Best Ways to Stop a Foreclosure
Homeowners who are hoping to stop foreclosure often dread dealing with the facts that got them to this place to begin with. Dealing with those facts can be depressing. If they think back to when they first bought that home, losing the home was probably the furthest thing from their mind. Few homeowners actually plan to go into foreclosure.
Reasons for a Pending Foreclosure
Apart from those who knowingly participate in mortgage fraud—with the intention of never making a single payment—most homeowners face sudden extenuating circumstances that force them to stop making timely mortgage payments. Here are a few of those reasons:
- Job loss/unexpected unemployment
- Sudden illness or medical emergency
- Death in the family
- Divorce/loss of a second income
- Excessive debt obligations
- Job demotion or promotion denials
- Inability to pay an adjustable interest rate that increases
- Unexpected major home maintenance expense
- Balloon payments due
Ways to Stop a Foreclosure
The best way to stop a foreclosure in California, for example, is to prevent the filing of a Notice of Default. We mention this state because nearly 40 million people live in California, and California is the land of real estate religion. Lenders do not want to foreclose but will file a Notice of Default to protect their interests, if necessary.
If you know you are unlikely to meet your mortgage obligation, the first thing you should do is call your lender.
Don't put it off, be embarrassed or ignore letters from your lender because those responses will make the situation worse, not better. Depending on your particular situation and hardship circumstances, there are some loan modification options your lender might propose, including the following:
- Time to make up your payments: Lenders might agree to wait before taking legal action against you and let you work out a repayment plan that is affordable for you. This is called forbearance.
- Forgiving a payment: If you can agree on a way that you will be current after missing a payment or two (without the means to pay it back), the lender might give you a break and waive your obligation. This is called debt forgiveness, and it rarely happens.
- Spread out the missed payments over a longer term: For example, if your payment is, say, $1,200 a month, the lender might let you add $100 a month to each payment for a year until you are caught up. This is called a repayment plan.
- Changing the terms of your loan: If your mortgage is an adjustable loan, the lender might freeze the interest rate before it increases or change the interest rate to a more manageable rate for you. A lender might also extend the amortization period. This is called a note modification.
- Adding the back payments to your loan balance: If you have sufficient equity and meet the lender's lending guidelines, the lender might increase your loan balance to include the back payments and re-amortize the loan. This is called a refinance.
- Offering a separate loan: Certain government loans contain provisions that let borrowers who meet specific criteria apply for another loan, which will pay back the missed payments. This is called a partial claim.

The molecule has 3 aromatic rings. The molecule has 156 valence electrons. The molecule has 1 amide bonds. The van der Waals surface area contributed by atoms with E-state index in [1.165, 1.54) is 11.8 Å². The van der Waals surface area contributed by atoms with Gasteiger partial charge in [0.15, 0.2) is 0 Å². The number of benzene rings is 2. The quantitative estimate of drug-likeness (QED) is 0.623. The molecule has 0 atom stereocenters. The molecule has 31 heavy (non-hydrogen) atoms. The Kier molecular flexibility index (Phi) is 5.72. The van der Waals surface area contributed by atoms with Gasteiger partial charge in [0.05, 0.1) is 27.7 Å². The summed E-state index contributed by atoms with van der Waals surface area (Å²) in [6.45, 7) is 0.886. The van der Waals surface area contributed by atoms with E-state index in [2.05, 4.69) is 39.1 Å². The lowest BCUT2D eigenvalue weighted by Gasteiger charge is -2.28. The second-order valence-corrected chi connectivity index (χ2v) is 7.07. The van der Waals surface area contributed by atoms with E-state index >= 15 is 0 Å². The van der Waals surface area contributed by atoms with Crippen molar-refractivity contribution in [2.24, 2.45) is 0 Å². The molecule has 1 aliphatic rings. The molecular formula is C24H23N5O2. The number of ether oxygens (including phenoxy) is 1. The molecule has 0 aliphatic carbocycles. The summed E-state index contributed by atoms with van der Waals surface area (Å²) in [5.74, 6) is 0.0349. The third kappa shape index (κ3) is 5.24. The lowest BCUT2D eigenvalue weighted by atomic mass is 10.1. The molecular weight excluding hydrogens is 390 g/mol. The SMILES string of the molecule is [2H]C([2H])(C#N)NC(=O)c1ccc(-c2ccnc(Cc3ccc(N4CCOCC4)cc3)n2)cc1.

Options After a Notice of Default
When the lender files a Notice of Default, your options are limited. That is why it is better for you to call your lender before falling behind on your payments because lenders are often reluctant to work out repayment schedules after foreclosure proceedings have commenced.
You will be given a certain time period to bring the payments current, pay the costs of filing the foreclosure, and stop the foreclosure. This is called reinstatement of your loan. If you cannot make up the missed payments and the lender will not work with you, here are a few other options to stop foreclosure:
- Sell your home: Interview real estate agents to get an opinion of market value and average DOM to sell your home. You might be tempted to hire a discount broker, but many sellers feel they need the exposure and marketing that full-service brokers offer. Compare both to determine which best meets your needs and time frame.
- Consider a short sale: If your home is worth less than the amount you owe, you might be a candidate for a short sale. A short sale affects credit but it's not as bad as a foreclosure.
You or your agent will need to negotiate with your lender to find out if the lender will cooperate on a short sale. This is called a pre-foreclosure redeemed.
- Sign a deed in lieu of foreclosure: This is called deeding the home back to the lender. The homeowner gives the lender a properly prepared and notarized deed, and the lender forgives the mortgage, effectively canceling the foreclosure action. Lenders tell me that deeds in lieu of foreclosure affect credit the same as a foreclosure.
- Short-term rental: The lender might also work an arrangement where a homeowner can remain in the home until finding a place to move into. Owners in default should negotiate the right to retain occupancy, arguing that if the lender followed through on the foreclosure, an owner would still enjoy the right of possession during that procedure.
- Consider bankruptcy: A legal action such a bankruptcy can stop all foreclosure action. Call a lawyer who specializes in filing for bankruptcy and ask for a thorough explanation of all your options, costs, and the time frame involved. It won't permanently stop a foreclosure action, but it can postpone it.
At the time of writing, Elizabeth Weintraub, Cal BRE #00697006, is a broker-associate at Lyon Real Estate in Sacramento.
World Population Review. "California Population 2020 (Demographics, Maps, Graphs)." Accessed June 13, 2020.
995hope. "So what exactly does it mean to be facing foreclosure?" Accessed June 13, 2020.
Experian. "What Does Deed in Lieu of Foreclosure Mean?" Accessed June 13, 2020.